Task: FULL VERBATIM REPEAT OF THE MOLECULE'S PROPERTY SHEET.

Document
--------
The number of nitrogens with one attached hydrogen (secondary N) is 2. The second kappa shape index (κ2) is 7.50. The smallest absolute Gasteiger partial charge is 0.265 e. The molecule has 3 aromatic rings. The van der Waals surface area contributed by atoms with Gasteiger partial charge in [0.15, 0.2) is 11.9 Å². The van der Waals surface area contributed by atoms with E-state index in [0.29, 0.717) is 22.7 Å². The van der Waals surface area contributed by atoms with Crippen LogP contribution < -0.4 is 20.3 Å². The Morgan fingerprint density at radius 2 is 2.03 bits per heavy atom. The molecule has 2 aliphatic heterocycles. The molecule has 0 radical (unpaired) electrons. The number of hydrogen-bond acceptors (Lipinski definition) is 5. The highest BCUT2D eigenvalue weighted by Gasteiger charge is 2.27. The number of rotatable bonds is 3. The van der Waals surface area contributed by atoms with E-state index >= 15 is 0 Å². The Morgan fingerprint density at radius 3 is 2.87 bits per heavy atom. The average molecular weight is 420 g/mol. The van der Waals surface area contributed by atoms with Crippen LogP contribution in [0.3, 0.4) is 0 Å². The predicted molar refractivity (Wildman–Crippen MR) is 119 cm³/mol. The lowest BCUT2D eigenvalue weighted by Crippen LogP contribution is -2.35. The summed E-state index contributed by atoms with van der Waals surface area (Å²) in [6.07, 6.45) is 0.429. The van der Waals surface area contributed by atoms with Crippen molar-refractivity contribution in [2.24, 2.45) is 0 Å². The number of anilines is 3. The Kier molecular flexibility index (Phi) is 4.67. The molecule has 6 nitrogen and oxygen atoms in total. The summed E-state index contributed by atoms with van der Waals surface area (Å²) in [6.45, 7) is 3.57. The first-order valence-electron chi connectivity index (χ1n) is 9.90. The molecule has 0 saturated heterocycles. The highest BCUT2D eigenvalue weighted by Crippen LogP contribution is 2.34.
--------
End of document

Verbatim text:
The number of nitrogens with one attached hydrogen (secondary N) is 2. The second kappa shape index (κ2) is 7.50. The smallest absolute Gasteiger partial charge is 0.265 e. The molecule has 3 aromatic rings. The van der Waals surface area contributed by atoms with Gasteiger partial charge in [0.15, 0.2) is 11.9 Å². The van der Waals surface area contributed by atoms with E-state index in [0.29, 0.717) is 22.7 Å². The van der Waals surface area contributed by atoms with Crippen LogP contribution < -0.4 is 20.3 Å². The Morgan fingerprint density at radius 2 is 2.03 bits per heavy atom. The molecule has 2 aliphatic heterocycles. The molecule has 0 radical (unpaired) electrons. The number of hydrogen-bond acceptors (Lipinski definition) is 5. The highest BCUT2D eigenvalue weighted by Gasteiger charge is 2.27. The number of rotatable bonds is 3. The van der Waals surface area contributed by atoms with E-state index >= 15 is 0 Å². The Morgan fingerprint density at radius 3 is 2.87 bits per heavy atom. The average molecular weight is 420 g/mol. The van der Waals surface area contributed by atoms with Crippen LogP contribution in [0.3, 0.4) is 0 Å². The predicted molar refractivity (Wildman–Crippen MR) is 119 cm³/mol. The lowest BCUT2D eigenvalue weighted by Crippen LogP contribution is -2.35. The summed E-state index contributed by atoms with van der Waals surface area (Å²) in [6.07, 6.45) is 0.429. The van der Waals surface area contributed by atoms with Crippen molar-refractivity contribution in [2.24, 2.45) is 0 Å². The number of anilines is 3. The Kier molecular flexibility index (Phi) is 4.67. The molecule has 6 nitrogen and oxygen atoms in total. The summed E-state index contributed by atoms with van der Waals surface area (Å²) in [6.45, 7) is 3.57. The first-order valence-electron chi connectivity index (χ1n) is 9.90. The molecule has 0 saturated heterocycles. The highest BCUT2D eigenvalue weighted by Crippen LogP contribution is 2.34.